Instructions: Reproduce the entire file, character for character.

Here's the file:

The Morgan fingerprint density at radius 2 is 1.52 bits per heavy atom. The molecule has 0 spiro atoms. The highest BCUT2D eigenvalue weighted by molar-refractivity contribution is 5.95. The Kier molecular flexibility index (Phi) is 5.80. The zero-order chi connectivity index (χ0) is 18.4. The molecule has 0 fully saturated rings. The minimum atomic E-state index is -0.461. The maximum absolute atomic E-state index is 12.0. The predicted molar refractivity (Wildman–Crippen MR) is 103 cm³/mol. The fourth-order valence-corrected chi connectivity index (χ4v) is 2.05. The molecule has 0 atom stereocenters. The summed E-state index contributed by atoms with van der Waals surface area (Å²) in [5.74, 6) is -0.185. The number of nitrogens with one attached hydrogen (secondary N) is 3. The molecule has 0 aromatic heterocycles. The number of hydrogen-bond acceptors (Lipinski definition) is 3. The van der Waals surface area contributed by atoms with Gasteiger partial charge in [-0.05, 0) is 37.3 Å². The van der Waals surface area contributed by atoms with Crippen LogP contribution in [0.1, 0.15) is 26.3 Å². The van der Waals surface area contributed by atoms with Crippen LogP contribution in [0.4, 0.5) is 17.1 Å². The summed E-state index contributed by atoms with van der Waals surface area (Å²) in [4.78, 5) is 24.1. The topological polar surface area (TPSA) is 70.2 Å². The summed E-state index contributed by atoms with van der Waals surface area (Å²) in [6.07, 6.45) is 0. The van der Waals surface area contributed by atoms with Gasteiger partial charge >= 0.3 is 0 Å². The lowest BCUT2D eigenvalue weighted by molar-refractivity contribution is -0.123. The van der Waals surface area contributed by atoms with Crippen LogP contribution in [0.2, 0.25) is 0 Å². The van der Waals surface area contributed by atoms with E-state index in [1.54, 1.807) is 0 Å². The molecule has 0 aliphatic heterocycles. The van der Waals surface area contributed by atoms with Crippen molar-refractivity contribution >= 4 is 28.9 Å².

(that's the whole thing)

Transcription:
The Morgan fingerprint density at radius 2 is 1.52 bits per heavy atom. The molecule has 0 spiro atoms. The highest BCUT2D eigenvalue weighted by molar-refractivity contribution is 5.95. The Kier molecular flexibility index (Phi) is 5.80. The zero-order chi connectivity index (χ0) is 18.4. The molecule has 0 fully saturated rings. The minimum atomic E-state index is -0.461. The maximum absolute atomic E-state index is 12.0. The predicted molar refractivity (Wildman–Crippen MR) is 103 cm³/mol. The fourth-order valence-corrected chi connectivity index (χ4v) is 2.05. The molecule has 0 atom stereocenters. The summed E-state index contributed by atoms with van der Waals surface area (Å²) in [5.74, 6) is -0.185. The number of nitrogens with one attached hydrogen (secondary N) is 3. The molecule has 0 aromatic heterocycles. The number of hydrogen-bond acceptors (Lipinski definition) is 3. The van der Waals surface area contributed by atoms with Gasteiger partial charge in [-0.05, 0) is 37.3 Å². The van der Waals surface area contributed by atoms with Crippen LogP contribution in [0.1, 0.15) is 26.3 Å². The van der Waals surface area contributed by atoms with Crippen LogP contribution in [0.4, 0.5) is 17.1 Å². The summed E-state index contributed by atoms with van der Waals surface area (Å²) in [4.78, 5) is 24.1. The topological polar surface area (TPSA) is 70.2 Å². The summed E-state index contributed by atoms with van der Waals surface area (Å²) in [6.07, 6.45) is 0. The van der Waals surface area contributed by atoms with Gasteiger partial charge >= 0.3 is 0 Å². The lowest BCUT2D eigenvalue weighted by molar-refractivity contribution is -0.123. The van der Waals surface area contributed by atoms with Crippen LogP contribution in [0.2, 0.25) is 0 Å². The van der Waals surface area contributed by atoms with E-state index in [1.54, 1.807) is 0 Å². The molecule has 0 aliphatic heterocycles. The van der Waals surface area contributed by atoms with Crippen molar-refractivity contribution >= 4 is 28.9 Å².